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Entrepreneurial Efficiency

  • Katsuya Takii

    (Osaka School of International Public Policy, Osaka University)

This paper examines a particular aspect of entrepreneurship, namely firms' ability to respond appropriately to unexpected changes in the environment (i.e., their adaptability). An increase in firms' adaptability improves allocative efficiency in a competitive economy, but can reduce it when opportunities are distorted. It is shown that adaptability can aggravate distortions in the presence of political risk. Because efficiency affects the total factor productivity (TFP) of an economy, the model can explain how entrepreneurship influences TFP. The quantitative effect of firms' adaptability on TFP is investigated using the Census of Manufacturing in Japan.

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File URL: http://econwpa.repec.org/eps/mac/papers/0406/0406007.pdf
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Paper provided by EconWPA in its series Macroeconomics with number 0406007.

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Date of creation: 06 Jun 2004
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Handle: RePEc:wpa:wuwpma:0406007
Note: Type of Document - pdf
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  1. Schultz, Theodore W, 1975. "The Value of the Ability to Deal with Disequilibria," Journal of Economic Literature, American Economic Association, vol. 13(3), pages 827-46, September.
  2. Aghion, P. & Howitt, P., 1989. "A Model Of Growth Through Creative Destruction," UWO Department of Economics Working Papers 8904, University of Western Ontario, Department of Economics.
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  4. Aghion, Philippe & Howitt, Peter, 1992. "A Model of Growth Through Creative Destruction," Scholarly Articles 12490578, Harvard University Department of Economics.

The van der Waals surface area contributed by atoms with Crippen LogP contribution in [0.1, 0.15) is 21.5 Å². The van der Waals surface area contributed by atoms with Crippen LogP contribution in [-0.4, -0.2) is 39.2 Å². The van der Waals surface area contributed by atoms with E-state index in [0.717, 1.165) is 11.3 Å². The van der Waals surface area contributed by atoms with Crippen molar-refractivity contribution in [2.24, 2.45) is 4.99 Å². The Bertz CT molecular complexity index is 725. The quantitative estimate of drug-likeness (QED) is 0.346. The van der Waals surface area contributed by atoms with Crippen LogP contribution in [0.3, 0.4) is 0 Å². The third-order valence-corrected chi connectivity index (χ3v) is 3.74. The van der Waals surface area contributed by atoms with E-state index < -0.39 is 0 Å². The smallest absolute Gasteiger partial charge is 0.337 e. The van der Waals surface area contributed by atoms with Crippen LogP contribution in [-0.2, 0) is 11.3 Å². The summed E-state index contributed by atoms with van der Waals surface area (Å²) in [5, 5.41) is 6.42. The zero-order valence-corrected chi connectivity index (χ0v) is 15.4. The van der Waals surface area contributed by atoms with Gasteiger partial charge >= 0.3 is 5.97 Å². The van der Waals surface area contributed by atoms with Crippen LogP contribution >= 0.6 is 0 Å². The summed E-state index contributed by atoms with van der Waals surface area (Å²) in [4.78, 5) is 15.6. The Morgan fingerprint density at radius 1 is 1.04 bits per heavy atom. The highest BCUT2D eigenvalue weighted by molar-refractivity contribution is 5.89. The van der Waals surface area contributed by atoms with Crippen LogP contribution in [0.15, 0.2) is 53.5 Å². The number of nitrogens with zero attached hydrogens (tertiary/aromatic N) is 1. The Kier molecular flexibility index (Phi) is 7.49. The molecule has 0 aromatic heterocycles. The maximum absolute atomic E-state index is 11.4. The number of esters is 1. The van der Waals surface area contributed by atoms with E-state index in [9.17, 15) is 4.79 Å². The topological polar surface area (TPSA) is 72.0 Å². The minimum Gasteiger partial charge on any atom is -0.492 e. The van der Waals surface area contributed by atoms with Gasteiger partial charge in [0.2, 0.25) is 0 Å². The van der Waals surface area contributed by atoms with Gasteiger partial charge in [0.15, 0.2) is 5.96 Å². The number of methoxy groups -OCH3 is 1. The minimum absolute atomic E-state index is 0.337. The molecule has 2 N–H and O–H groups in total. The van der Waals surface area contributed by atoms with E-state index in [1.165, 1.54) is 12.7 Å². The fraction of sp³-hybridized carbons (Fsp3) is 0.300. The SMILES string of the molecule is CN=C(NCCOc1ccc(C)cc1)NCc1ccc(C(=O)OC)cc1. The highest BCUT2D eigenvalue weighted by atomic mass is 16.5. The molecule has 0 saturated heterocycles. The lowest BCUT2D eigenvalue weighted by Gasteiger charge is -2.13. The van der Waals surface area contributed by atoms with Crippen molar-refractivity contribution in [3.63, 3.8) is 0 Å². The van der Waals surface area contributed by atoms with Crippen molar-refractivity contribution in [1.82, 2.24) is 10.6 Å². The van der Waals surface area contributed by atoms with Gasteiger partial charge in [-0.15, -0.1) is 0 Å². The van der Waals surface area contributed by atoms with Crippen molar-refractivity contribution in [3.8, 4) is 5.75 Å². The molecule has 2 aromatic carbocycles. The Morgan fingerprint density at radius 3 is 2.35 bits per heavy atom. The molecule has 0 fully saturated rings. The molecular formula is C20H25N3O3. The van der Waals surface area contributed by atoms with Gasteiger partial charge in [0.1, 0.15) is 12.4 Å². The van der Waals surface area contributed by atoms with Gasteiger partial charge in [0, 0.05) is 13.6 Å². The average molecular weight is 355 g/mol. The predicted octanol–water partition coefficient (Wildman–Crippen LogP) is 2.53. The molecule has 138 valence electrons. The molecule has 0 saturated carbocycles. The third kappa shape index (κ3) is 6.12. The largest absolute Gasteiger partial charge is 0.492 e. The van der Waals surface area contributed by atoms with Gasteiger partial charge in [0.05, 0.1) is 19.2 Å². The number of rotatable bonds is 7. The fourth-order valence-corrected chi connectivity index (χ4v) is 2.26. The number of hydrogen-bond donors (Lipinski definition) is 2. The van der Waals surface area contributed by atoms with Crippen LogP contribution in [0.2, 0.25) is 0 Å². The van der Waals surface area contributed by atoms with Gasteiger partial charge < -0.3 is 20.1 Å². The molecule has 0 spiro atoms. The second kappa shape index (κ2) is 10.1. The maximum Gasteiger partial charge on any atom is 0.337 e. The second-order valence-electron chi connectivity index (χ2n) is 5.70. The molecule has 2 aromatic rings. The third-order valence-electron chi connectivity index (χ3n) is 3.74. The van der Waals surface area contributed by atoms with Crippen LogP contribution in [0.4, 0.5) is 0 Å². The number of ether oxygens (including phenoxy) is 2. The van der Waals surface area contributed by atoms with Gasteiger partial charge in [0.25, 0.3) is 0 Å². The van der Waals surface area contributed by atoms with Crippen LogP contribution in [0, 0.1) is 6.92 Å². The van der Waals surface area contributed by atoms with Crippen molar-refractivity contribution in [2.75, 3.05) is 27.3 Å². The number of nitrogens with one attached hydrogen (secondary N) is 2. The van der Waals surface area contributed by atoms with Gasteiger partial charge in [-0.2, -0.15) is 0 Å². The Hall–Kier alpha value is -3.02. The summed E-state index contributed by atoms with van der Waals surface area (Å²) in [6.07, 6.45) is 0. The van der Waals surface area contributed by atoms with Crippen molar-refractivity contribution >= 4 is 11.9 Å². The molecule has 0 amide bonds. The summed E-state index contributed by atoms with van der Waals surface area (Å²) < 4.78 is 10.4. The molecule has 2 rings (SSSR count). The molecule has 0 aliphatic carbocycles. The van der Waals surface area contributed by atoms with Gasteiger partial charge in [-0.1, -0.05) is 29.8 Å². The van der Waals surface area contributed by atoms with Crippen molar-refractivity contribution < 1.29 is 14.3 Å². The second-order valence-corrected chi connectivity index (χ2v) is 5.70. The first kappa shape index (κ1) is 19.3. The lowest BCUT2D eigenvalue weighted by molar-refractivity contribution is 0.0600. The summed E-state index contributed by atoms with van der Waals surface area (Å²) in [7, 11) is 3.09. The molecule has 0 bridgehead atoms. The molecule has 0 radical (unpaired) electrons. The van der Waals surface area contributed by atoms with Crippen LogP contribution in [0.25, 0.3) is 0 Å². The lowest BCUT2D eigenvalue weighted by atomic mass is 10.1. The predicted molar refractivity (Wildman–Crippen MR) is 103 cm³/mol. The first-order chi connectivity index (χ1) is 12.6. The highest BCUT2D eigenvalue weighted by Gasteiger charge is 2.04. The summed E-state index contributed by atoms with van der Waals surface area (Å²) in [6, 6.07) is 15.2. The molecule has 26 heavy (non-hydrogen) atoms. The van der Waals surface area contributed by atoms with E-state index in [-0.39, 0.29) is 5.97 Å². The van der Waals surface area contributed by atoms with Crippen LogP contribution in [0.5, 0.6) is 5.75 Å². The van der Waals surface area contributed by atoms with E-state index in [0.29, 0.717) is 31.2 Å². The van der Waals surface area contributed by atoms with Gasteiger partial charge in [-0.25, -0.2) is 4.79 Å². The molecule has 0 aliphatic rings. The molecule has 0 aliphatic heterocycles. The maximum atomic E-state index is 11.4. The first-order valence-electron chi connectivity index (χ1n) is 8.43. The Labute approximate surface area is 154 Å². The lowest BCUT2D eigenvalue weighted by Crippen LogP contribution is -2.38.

5. Kevin M. Murphy & Andrei Shleifer & Robert W. Vishny, 1990. "The Allocation of Talent: Implicationsfor Growth," University of Chicago - George G. Stigler Center for Study of Economy and State 65, Chicago - Center for Study of Economy and State.
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  7. Mark Doms & Eric J. Bartelsman, 2000. "Understanding Productivity: Lessons from Longitudinal Microdata," Journal of Economic Literature, American Economic Association, vol. 38(3), pages 569-594, September.
  8. Holmes, Thomas J. & Jr., James A. Schmitz, 2001. "A gain from trade: From unproductive to productive entrepreneurship," Journal of Monetary Economics, Elsevier, vol. 47(2), pages 417-446, April.
  9. Baumol, William J, 1990. "Entrepreneurship: Productive, Unproductive, and Destructive," Journal of Political Economy, University of Chicago Press, vol. 98(5), pages 893-921, October.
  10. Katsuya Takii, 2003. "Prediction Ability," Review of Economic Dynamics, Elsevier for the Society for Economic Dynamics, vol. 6(1), pages 80-98, January.
  11. Kihlstrom, Richard E & Laffont, Jean-Jacques, 1979. "A General Equilibrium Entrepreneurial Theory of Firm Formation Based on Risk Aversion," Journal of Political Economy, University of Chicago Press, vol. 87(4), pages 719-48, August.
  12. Sherwin Rosen, 1982. "Authority, Control, and the Distribution of Earnings," Bell Journal of Economics, The RAND Corporation, vol. 13(2), pages 311-323, Autumn.
  13. Davis, Steven J. & Haltiwanger, John, 1999. "Gross job flows," Handbook of Labor Economics, in: O. Ashenfelter & D. Card (ed.), Handbook of Labor Economics, edition 1, volume 3, chapter 41, pages 2711-2805 Elsevier.
  14. Holmes, Thomas J & Schmitz, James A, Jr, 1990. "A Theory of Entrepreneurship and Its Application to the Study of Business Transfers," Journal of Political Economy, University of Chicago Press, vol. 98(2), pages 265-94, April.
  15. Schmitz, James A, Jr, 1989. "Imitation, Entrepreneurship, and Long-run Growth," Journal of Political Economy, University of Chicago Press, vol. 97(3), pages 721-39, June.
  16. Robert E. Lucas Jr., 1978. "On the Size Distribution of Business Firms," Bell Journal of Economics, The RAND Corporation, vol. 9(2), pages 508-523, Autumn.
  17. Barseghyan, Levon, 2010. "Non-performing loans, prospective bailouts, and Japan's slowdown," Journal of Monetary Economics, Elsevier, vol. 57(7), pages 873-890, October.
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